It is universally acknowledged that it is important for children to see themselves reflected in the books they read. It is also important for children to read about other cultures, backgrounds, and communities. It promotes understanding, tolerance, acceptance and empathy. We all know this.
Dr. Melanie Ramdarshan Bold’s study, reported by Alison Flood in the Guardian ‘Dire Statistics Show YA Fiction Becoming Less Diverse Warns Report’ clearly shows that there are still very few Black, Asian and Minority Ethnic, (BAME), young adult writers being published in the UK in children’s fiction. The sad fact is that I am the only British Asian Young Adult woman writer with a book published so far this year. I don’t need two hands to count the number of British Asian women teen/YA writers published over the last decade.
The Centre for Literacy in Primary Education’s Reflecting Realities 2018 report highlights the fact that this dire situation exists not just in young adult fiction but right across children’s literature. It’s findings revealed that only 4% of the children’s books published in 2017 featured BAME characters, and only 1% of the children’s books published in the UK in 2017 had a BAME main character
Why, you might ask? Is there a conspiracy? Well, in a way, yes. For many years publishing houses have not made offers for books by BAME writers apart from the obligatory tick-box-one-author-a-year. I know there is no dearth of BAME writers; the dearth lies in the limited thinking of the publishing industry. Our work is often considered too high a risk to take for reasons such as: well, do BAME people even read? (yes, someone actually said that) Do they even buy books? Who even wants to read BAME stories? (unless of course they are written by established white middle class writers). These questions, usually posed at acquisition meetings by the sales and marketing teams of large publishing houses have stymied the publication of books by BAME writers.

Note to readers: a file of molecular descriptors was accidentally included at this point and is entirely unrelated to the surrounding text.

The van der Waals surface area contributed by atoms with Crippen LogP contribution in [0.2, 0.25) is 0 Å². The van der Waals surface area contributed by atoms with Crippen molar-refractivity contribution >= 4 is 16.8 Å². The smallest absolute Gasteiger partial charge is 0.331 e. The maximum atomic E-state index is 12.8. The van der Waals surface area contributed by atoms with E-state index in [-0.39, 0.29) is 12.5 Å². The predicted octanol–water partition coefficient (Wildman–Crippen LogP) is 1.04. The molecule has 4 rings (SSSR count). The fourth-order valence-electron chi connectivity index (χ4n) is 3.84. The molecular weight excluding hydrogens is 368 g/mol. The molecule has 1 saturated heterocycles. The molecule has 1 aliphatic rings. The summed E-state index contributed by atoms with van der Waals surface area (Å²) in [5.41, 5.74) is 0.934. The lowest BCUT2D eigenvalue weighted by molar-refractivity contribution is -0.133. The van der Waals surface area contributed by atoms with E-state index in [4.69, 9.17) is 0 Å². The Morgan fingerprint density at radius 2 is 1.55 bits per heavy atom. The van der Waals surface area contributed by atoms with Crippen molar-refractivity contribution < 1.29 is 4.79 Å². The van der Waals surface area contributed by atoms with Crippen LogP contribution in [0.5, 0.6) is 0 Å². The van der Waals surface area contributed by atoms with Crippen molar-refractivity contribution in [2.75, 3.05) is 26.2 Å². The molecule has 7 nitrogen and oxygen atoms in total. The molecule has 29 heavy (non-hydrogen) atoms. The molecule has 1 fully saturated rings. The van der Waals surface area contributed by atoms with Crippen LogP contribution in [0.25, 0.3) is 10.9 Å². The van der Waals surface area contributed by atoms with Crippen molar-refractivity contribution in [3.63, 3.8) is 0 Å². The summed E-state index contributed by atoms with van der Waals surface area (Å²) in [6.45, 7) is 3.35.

BAME writers are required to be stand-out and exceptional – there is nothing wrong with that if that was a pre-requisite for all writers. But even if you somehow manage to leap over all the obstacles standing in your way and sign a contract with a publisher, it is still an uphill struggle to get your book known. Publishers tend to apportion most of their publicity budget to big names and celebrities. So it is left to the writer, BAME or not, to promote their work. In the mainstream press, book reviews of all children’s fiction are fewer and far between, so the press and media focus on book reviews by well known established writers with bigger publishing houses. Use a megaphone for long enough in the right ears and you may get heard if you are lucky. Personally, I’m not a fan of the megaphone.
It’s a vicious circle. It’s one that has not changed for many years. Yes, there has been some good stuff coming out of the dialogues the recent studies have instigated, but there is a lot of hot air and lip-service being paid to the problem too. And in YA, in fact, the situation has deteriorated as Dr. Ramdarshan Bold’s study has illustrated. There is little nurturing of British BAME authors, while at the same time there has been an increase in BAME books imported from the US, reflecting realities in the States and not in the UK.
In his Nobel prize acceptance speech, Kazuo Ishiguro put it well, “If we are to play an important role in this uncertain future, if we are to get the best of the writers of today and tomorrow, I believe we must become more diverse.” Like Ishiguro, I believe that it is only by truly #reflectingrealities that exist in our world today, that we can hope to overcome the sense of ‘otherness’ that constantly rears its ugly head and lets out an unholy roar unless kept in check.
Children’s literature should be crammed full of great stories – great stories for children are not just written by white people.
Savita Kalhan is the author of The Girl in the Broken Mirror, published by Troika Books 2018.